This month we look at the case of a nurse practitioner (NP) who spent years trying to get the courts to overturn a Board of Nursing decision placing her on 3 years of probation based on a finding of gross negligence.
Ms B, aged 56, was an NP with close to 30 years of healthcare experience in a variety of settings. For the past 2 years she had been working for a medical group, under the supervision of her collaborating physician, Dr G. The medical group provided care for residents in assisted living facilities. The work provided a great deal of flexibility, which Ms B enjoyed. She worked from a home office and provided care onsite at the facilities as needed.
One of her patients, Mr H, was an 82-year-old man living in a facility for patients with dementia. Ms B had been working with this facility since she started with the medical group, and she and the staff at the facility primarily communicated via fax, which Ms B had in her home office.
At 6 PM on March 23rd, the facility sent a fax to Ms B stating that Mr. H appeared to be in distress and asking whether a urinalysis was needed. Ms B was at dinner with friends and did not see the fax until the following morning.
On March 24th, Ms B responded to the fax with a phone call and spoke to the wellness nurse, who reported that Mr H’s vital signs were stable, he was walking around, and he did not have abdominal distension. Ms B filled out a lab request for a urinalysis and faxed it to the facility.
At 2 PM that same day, the wellness nurse faxed Ms B reporting that Mr H had experienced 2 episodes of “chocolate-colored” diarrhea and that the urine sample had been obtained and sent to the lab. Ms B did not respond. At 4:30 PM, Ms B received a second fax from the facility, this one marked “URGENT.” The fax stated that in the last 2 hours Mr H had urinated on the carpet while screaming in pain. According to the faxed message, “He is VERY uncomfortable and when urinating, screams loudly. Please advise as soon as possible.”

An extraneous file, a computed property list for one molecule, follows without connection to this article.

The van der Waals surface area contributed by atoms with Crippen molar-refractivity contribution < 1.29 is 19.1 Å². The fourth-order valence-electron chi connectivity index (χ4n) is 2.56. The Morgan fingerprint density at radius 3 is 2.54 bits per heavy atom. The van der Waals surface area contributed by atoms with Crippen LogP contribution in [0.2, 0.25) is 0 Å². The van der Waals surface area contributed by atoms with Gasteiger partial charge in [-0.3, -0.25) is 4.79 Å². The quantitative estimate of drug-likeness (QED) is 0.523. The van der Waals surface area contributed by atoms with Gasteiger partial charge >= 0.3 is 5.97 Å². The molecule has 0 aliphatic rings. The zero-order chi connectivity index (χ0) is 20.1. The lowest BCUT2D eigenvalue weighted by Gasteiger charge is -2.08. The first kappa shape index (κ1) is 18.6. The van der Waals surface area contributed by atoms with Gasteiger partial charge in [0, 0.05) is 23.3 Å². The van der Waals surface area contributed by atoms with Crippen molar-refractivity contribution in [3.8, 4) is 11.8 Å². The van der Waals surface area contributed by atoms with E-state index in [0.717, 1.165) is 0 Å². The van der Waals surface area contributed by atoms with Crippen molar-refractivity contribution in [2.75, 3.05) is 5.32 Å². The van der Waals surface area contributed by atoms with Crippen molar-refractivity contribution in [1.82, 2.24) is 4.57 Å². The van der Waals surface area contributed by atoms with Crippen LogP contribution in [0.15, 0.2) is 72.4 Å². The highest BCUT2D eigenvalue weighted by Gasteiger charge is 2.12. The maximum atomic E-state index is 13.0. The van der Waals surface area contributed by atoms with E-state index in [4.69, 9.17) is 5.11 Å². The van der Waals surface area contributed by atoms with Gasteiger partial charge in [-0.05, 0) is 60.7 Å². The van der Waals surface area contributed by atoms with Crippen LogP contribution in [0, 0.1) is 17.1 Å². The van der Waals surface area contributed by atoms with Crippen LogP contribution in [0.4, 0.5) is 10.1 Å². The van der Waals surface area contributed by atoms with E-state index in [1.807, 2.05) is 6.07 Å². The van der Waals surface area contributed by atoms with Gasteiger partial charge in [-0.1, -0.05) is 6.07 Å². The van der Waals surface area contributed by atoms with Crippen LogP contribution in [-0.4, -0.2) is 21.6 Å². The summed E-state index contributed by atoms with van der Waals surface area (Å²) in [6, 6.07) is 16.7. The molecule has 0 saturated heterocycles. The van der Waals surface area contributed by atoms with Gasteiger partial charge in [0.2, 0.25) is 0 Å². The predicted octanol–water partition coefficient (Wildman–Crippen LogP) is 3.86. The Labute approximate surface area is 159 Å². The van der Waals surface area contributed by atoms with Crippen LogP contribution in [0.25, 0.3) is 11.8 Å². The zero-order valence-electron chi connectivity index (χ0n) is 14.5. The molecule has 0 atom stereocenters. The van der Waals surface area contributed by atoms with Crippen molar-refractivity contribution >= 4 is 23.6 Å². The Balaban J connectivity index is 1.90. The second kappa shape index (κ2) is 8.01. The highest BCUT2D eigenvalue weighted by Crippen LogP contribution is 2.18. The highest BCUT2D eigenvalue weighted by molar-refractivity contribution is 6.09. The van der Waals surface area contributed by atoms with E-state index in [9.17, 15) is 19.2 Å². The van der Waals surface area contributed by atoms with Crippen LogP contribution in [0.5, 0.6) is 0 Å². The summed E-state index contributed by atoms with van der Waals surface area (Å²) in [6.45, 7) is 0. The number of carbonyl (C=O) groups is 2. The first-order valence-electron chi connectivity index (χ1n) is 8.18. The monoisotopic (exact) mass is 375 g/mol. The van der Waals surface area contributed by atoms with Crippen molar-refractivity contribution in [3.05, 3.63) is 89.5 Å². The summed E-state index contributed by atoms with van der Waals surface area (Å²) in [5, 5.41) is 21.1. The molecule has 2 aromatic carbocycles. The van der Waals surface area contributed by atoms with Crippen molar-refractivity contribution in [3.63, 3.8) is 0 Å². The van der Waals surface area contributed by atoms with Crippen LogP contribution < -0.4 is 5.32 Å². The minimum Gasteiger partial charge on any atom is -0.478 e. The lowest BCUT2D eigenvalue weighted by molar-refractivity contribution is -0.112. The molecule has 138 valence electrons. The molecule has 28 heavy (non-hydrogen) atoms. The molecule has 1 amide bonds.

Four hours later, at 8:30 PM, Ms B arrived at the facility and examined the patient. After the exam, she called a pharmacy that was able to deliver antibiotics so that the patient could be started on them as soon as possible. The patient began taking the antibiotics at 3 AM on March 25th.
Later that same morning, at 10 AM, Ms B received another fax from the facility, reporting that Mr H had lost his balance and fallen on the floor. The faxed message read that he was sweating, had no balance, and had been placed on 1-on-1 care. Ms B faxed a reply, instructing that the patient’s condition should continue to be monitored. She also prescribed a narcotic pain reliever for the patient.
Two days later, on March 27th, Ms B received a call from the wellness nurse advising her that Mr H had vomited a “chocolate-like” substance after lunch. The nurse advised that he had ingested chocolate pudding with his medications that afternoon. Ms B replied that the medications might be causing an upset stomach and she advised that the patient be given Gatorade and acidophilus. That evening the patient fell again.
The next morning, Mr H was vomiting blood. Paramedics were called, and he was transported to the hospital where he was diagnosed as suffering from acute renal failure and septic shock. He died in the hospital the following day.